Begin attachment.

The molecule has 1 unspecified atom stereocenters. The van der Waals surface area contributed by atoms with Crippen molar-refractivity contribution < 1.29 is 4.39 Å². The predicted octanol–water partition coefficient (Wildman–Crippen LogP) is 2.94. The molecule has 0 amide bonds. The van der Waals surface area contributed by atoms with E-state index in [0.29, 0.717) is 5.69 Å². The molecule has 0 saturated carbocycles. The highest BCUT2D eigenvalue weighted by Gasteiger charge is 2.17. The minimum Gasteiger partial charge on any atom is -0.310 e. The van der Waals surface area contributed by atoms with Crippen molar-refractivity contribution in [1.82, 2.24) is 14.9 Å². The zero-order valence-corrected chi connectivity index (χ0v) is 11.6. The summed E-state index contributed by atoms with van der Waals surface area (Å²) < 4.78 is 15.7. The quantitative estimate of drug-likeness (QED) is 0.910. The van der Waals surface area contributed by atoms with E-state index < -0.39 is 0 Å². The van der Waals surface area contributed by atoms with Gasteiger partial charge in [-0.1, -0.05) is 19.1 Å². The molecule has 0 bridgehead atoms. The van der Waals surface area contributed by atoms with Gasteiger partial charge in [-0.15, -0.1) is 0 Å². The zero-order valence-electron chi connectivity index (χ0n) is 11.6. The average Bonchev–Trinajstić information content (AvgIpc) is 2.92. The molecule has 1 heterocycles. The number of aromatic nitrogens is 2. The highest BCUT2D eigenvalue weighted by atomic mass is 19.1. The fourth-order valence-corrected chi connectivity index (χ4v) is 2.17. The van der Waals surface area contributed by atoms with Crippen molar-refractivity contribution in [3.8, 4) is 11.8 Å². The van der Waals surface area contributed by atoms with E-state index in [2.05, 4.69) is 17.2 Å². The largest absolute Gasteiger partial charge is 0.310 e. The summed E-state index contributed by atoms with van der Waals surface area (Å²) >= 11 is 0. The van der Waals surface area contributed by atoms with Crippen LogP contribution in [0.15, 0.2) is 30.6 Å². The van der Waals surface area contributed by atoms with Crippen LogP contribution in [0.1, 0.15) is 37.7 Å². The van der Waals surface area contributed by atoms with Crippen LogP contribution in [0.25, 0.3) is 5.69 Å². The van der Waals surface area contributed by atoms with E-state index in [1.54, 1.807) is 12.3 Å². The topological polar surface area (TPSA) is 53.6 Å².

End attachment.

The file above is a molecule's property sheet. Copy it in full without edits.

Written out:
The molecule has 1 unspecified atom stereocenters. The van der Waals surface area contributed by atoms with Crippen molar-refractivity contribution < 1.29 is 4.39 Å². The predicted octanol–water partition coefficient (Wildman–Crippen LogP) is 2.94. The molecule has 0 amide bonds. The van der Waals surface area contributed by atoms with E-state index in [0.29, 0.717) is 5.69 Å². The molecule has 0 saturated carbocycles. The highest BCUT2D eigenvalue weighted by Gasteiger charge is 2.17. The minimum Gasteiger partial charge on any atom is -0.310 e. The van der Waals surface area contributed by atoms with Crippen molar-refractivity contribution in [1.82, 2.24) is 14.9 Å². The zero-order valence-corrected chi connectivity index (χ0v) is 11.6. The summed E-state index contributed by atoms with van der Waals surface area (Å²) < 4.78 is 15.7. The quantitative estimate of drug-likeness (QED) is 0.910. The van der Waals surface area contributed by atoms with E-state index < -0.39 is 0 Å². The van der Waals surface area contributed by atoms with Gasteiger partial charge in [-0.1, -0.05) is 19.1 Å². The molecule has 0 bridgehead atoms. The van der Waals surface area contributed by atoms with Gasteiger partial charge in [-0.15, -0.1) is 0 Å². The zero-order valence-electron chi connectivity index (χ0n) is 11.6. The average Bonchev–Trinajstić information content (AvgIpc) is 2.92. The molecule has 1 heterocycles. The number of aromatic nitrogens is 2. The highest BCUT2D eigenvalue weighted by atomic mass is 19.1. The fourth-order valence-corrected chi connectivity index (χ4v) is 2.17. The van der Waals surface area contributed by atoms with Crippen molar-refractivity contribution in [3.8, 4) is 11.8 Å². The van der Waals surface area contributed by atoms with E-state index in [2.05, 4.69) is 17.2 Å². The largest absolute Gasteiger partial charge is 0.310 e. The summed E-state index contributed by atoms with van der Waals surface area (Å²) >= 11 is 0. The van der Waals surface area contributed by atoms with Crippen LogP contribution in [0.15, 0.2) is 30.6 Å². The van der Waals surface area contributed by atoms with Crippen LogP contribution in [0.1, 0.15) is 37.7 Å². The van der Waals surface area contributed by atoms with Crippen LogP contribution in [0.25, 0.3) is 5.69 Å². The van der Waals surface area contributed by atoms with E-state index in [1.54, 1.807) is 12.3 Å². The topological polar surface area (TPSA) is 53.6 Å².